Further, countries can no longer close their borders to cyberattacks. The availability of the Internet around the world means that hackers can now roam online freely to exploit vulnerabilities and attack with impunity, regardless of location.

Hackers are also moving from a central command-and-control model to a peer-to-peer model with a distributed command structure for controlling botnets across different countries.

Many countries are working on legislation to combat cybercrime and other misuses of ICTs, but these responses are piecemeal. Cyber-attacks are very difficult to guard against, whilst the legal framework fails to keep pace with technological developments.

Cyber-threats have become an international problem, needing a coordinated international response.  ITU is uniquely well-positioned to act as a forum to coordinate this international response. With its 192 Member States and more than 700 Sector Members and Associations, ITU is uniquely well-positioned to coordinate this international response.

The ITU launched the Global Cybersecurity Agenda last May to provide a framework within which the international response to the growing challenges to cybersecurity can be coordinated. Faced with the complex challenges and dangers that cyberthreats pose, a forum for dialogue is needed in which diverse views of Cybersecurity can be discussed to reach a common understanding of what Cybersecurity means. The Global Cybersecurity Agenda will unite stakeholders and existing initiatives to propose global strategies to address today’s challenges in the fight against cybercrime and to maintain cyberpeace.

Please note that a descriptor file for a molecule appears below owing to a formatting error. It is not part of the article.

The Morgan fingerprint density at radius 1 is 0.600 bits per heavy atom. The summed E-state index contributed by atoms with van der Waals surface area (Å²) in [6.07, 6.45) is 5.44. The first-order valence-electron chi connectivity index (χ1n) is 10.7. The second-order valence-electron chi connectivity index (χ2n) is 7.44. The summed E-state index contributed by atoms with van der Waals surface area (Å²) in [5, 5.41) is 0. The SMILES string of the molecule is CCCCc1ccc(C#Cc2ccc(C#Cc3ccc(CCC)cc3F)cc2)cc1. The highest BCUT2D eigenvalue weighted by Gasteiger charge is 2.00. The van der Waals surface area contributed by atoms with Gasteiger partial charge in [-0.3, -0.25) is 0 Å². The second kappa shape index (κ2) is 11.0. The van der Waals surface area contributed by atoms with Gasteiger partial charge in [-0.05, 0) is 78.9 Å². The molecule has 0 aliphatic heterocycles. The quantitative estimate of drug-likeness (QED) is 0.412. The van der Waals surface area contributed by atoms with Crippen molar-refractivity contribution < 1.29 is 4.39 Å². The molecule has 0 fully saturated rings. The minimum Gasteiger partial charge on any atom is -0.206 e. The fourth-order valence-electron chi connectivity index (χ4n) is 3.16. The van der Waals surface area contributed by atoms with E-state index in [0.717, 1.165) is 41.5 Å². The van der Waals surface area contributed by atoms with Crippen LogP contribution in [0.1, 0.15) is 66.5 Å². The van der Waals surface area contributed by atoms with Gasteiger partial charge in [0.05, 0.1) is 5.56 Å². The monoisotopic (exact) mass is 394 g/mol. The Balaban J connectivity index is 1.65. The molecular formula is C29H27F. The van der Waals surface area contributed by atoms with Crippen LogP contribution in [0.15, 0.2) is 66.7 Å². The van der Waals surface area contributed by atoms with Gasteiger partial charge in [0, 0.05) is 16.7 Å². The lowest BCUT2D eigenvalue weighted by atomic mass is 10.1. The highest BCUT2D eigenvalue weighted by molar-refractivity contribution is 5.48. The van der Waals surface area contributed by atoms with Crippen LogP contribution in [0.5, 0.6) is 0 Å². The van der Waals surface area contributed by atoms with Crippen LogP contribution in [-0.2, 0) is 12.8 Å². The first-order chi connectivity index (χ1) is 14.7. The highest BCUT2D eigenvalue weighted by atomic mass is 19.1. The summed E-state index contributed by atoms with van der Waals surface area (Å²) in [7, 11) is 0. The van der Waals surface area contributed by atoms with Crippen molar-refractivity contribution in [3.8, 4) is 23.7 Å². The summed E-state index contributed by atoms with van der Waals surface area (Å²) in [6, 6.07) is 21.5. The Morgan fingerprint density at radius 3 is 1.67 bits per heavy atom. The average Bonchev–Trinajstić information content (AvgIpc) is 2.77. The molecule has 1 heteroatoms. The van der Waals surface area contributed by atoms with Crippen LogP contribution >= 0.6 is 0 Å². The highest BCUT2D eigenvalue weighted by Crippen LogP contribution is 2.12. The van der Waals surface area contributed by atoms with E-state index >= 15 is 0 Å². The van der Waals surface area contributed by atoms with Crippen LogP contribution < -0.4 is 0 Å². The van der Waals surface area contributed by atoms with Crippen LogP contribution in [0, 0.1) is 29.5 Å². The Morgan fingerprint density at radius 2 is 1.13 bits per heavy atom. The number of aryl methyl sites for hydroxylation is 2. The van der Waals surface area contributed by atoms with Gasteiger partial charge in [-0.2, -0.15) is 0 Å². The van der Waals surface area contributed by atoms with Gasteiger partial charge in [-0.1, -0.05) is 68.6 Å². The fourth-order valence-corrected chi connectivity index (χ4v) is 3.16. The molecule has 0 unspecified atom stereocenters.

Complex problems demand expert solutions. The complexity of the problem means that expert input and knowledge are required, however. This is why I have invited you here today, to this First Meeting of the High-Level Experts Group, to act as a multi-stakeholder, independent advisory board on this complex issue. Your knowledge and insights are vital in ensuring that this High-Level Experts Group can help shape and guide the work of the Global Cybersecurity Agenda. We are relying on you to propose workable strategies and practical steps to address the growing problem of cybercrime.

This High-Level Experts Group should not represent the specific interests of individual stakeholders, but should represent the collective wisdom of this panel of world-renowned experts. We are relying on you to propose a workable strategy to these pressing issues, along the lines of the structure of the proposed work plan of the High-Level Experts Group.

This proposed work plan has been developed for your consideration. It sets out a proposal for the organization of the work of the HLEG to meet the goals of the GCA initiative. This draft work plan also outlines some proposed Deliverables, Key Milestones and Working Methods for the HLEG. Over the course of the day, we shall discuss these deliverables, milestones and working methods in more detail, to ensure that we make an authoritative and meaningful contribution to the work of the Global Cybersecurity Agenda.

We expect an informed debate to reach an agreed work plan, with clear allocation of responsibilities for developing strategies to address the seven main goals of the Global Cybersecurity Agenda to tackle cybercrime and promote cybersecurity worldwide.